Don’t miss the second the chart, which is a scatterplot that shifts favorite cities based on your preferences.
NASA just released a composite map of the world at night using satellite imagery from 2016. This is the first nighttime map since 2012, but the team behind the work hopes for bigger things with a more real-time system.
For instance, daily nighttime imagery could be used to help monitor unregulated or unreported fishing. It could also contribute to efforts to track sea ice movements and concentrations. Researchers in Puerto Rico intend to use the dataset to reduce light pollution and help protect tropical forests and coastal areas that support fragile ecosystems. And a team at the United Nations has already used night lights data to monitor the effects of war on electric power and the movement of displaced populations in war-torn Syria.
Be sure to check out the high-res versions to see all the little pockets of light around the world.
We live in a time when personal data leaves digital traces of what we do, what we like, and who we care about. Quinn Norton makes a concerted effort to not leave behind such traces using layers of security and encryption, which ironically makes for an old-fashioned love story.
My love affair has taught me that the age of data makes time solid in a way that it didn’t used to be. I have a calendar and email archive that nails down the when/where/who of everything I’ve done. I know when my kid was here; the last time I saw a friend in New York; exactly what my last email exchange with my mother was. Not so with my lover. Time is a softer thing for us. Sometimes it seems like he’s always been there, sometimes it seems like we’re a brand new thing. Every other relationship in my life is more nailed down than this one.
Soft time. I like it.
The Climate Change Coloring Book by Brian Foo makes data tactile and interactive. “The goal is to encourage learning, exploration, and reflection on issues related to climate change through act of coloring.” It’s in the early days of a Kickstarter campaign, but I suspect it’ll be funded in no time. Pledged.
When you first get a CSV file, sometimes it’s useful to poke at it a bit to see what’s there. Sometimes you need to restructure the data or sort it in some non-straightforward way. Tad is a lightweight desktop application that helps with this early stage of data gathering, “designed to fit in to the workflow of data engineers and data scientists.” It’s free and open source.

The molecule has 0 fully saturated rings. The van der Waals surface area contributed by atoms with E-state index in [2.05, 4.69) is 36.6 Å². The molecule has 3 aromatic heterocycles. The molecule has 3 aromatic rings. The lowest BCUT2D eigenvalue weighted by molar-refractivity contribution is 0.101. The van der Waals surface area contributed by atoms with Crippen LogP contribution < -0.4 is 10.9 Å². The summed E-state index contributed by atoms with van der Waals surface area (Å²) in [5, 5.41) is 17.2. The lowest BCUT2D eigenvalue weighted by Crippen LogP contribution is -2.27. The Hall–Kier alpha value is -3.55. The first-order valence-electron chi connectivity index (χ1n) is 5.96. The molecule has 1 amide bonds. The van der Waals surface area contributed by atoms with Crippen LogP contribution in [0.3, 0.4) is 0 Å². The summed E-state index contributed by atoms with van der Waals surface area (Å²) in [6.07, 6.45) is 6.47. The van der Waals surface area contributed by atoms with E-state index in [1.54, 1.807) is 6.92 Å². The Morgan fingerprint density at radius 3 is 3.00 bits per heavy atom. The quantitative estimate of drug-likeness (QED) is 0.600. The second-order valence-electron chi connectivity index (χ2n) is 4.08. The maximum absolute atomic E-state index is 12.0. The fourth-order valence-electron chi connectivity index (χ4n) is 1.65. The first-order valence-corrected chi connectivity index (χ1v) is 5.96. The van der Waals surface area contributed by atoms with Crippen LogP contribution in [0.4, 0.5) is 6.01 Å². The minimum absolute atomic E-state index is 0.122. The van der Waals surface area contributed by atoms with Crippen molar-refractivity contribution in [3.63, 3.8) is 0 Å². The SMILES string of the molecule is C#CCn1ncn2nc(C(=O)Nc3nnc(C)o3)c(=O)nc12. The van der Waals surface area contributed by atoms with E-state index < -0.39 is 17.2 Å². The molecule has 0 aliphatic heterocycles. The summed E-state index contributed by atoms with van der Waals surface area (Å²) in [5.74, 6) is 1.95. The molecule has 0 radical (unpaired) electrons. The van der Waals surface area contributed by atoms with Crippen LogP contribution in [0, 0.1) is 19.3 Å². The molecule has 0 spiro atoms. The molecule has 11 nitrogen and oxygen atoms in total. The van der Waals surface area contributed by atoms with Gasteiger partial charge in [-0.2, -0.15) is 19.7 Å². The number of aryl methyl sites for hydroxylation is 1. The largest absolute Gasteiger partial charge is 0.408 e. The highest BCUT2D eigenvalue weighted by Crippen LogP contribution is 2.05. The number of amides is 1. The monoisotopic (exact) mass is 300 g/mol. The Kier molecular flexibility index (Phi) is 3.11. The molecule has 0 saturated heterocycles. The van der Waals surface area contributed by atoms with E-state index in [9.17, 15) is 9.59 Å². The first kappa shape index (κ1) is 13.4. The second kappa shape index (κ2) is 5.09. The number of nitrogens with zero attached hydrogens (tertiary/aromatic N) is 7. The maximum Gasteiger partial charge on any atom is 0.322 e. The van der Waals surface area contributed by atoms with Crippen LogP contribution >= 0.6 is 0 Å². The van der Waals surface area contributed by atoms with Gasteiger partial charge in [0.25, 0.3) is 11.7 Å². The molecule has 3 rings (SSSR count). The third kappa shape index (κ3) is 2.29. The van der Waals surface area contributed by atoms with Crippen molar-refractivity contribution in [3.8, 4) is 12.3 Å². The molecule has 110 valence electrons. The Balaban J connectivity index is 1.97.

I played around with it a little bit, and it’s still a little rough around the edges, but it seems like a promising start, especially for larger datasets. For small datasets, you’re probably better off just firing up R, Excel, or whatever software you use already.
Facial hair styles change with the years. One year it might be more fashionable to be clean shaven and another year the trend might veer towards big beards. Reddit user Mystic_Toaster sifted through old university yearbooks to manually tabulate the trends from 1898 to 2008.
Obviously there’s some self-selection going on here. It’s only a sample of yearbooks from four universities, and yearbook photos don’t always match everyday styles, but it’s a fun peek into long-term changes.
See also the older 1976 study.
Oh, and here’s the spreadsheet for the chart above in case you want to make your own charts.
The most recent Data Stories episode with Elijah Meeks is worth a listen if you visualize data at work, want to visualize data for work, wish your work would value your visualization more, or all of the above.
deck.gl is an open source framework developed by Uber to visualize large datasets (mainly geospatial ones, naturally). It started as an internal tool but was released to the public in November last year. Uber just released the next iteration of the package, which handles a bunch more use cases. Bookmarked it.
On April Fool’s Day, Reddit launched a blank canvas that users could add a colored pixel every few minutes. It ran for 72 hours, and the evolution of the space as a whole was awesome.
What if you look more closely at the individual images, edits, and battles for territory? Even more interesting. sudoscript looks closer, breaking participants into three groups — the creators, protectors, and destroyers — who fight for the ideal Place. In the process, among the Dickbutt variations, penis jokes, and Pokémon characters, it’s a story of humanity. [via Moritz]
Mapping geographic data in R can be tricky, because there are so many ways to complete separate tasks. It’s a jumble of options and you have to figure out how to put the pieces together. This course walks you through the steps so that the process isn’t so jumbley.
FlowingData members can access the course right now. Learn how to load geographic data, draw boundaries, map locations, and make data-driven maps that are publication-ready. Then refine the process and learn how you can apply it to your own data.
"Tell the chef, the beer is on me."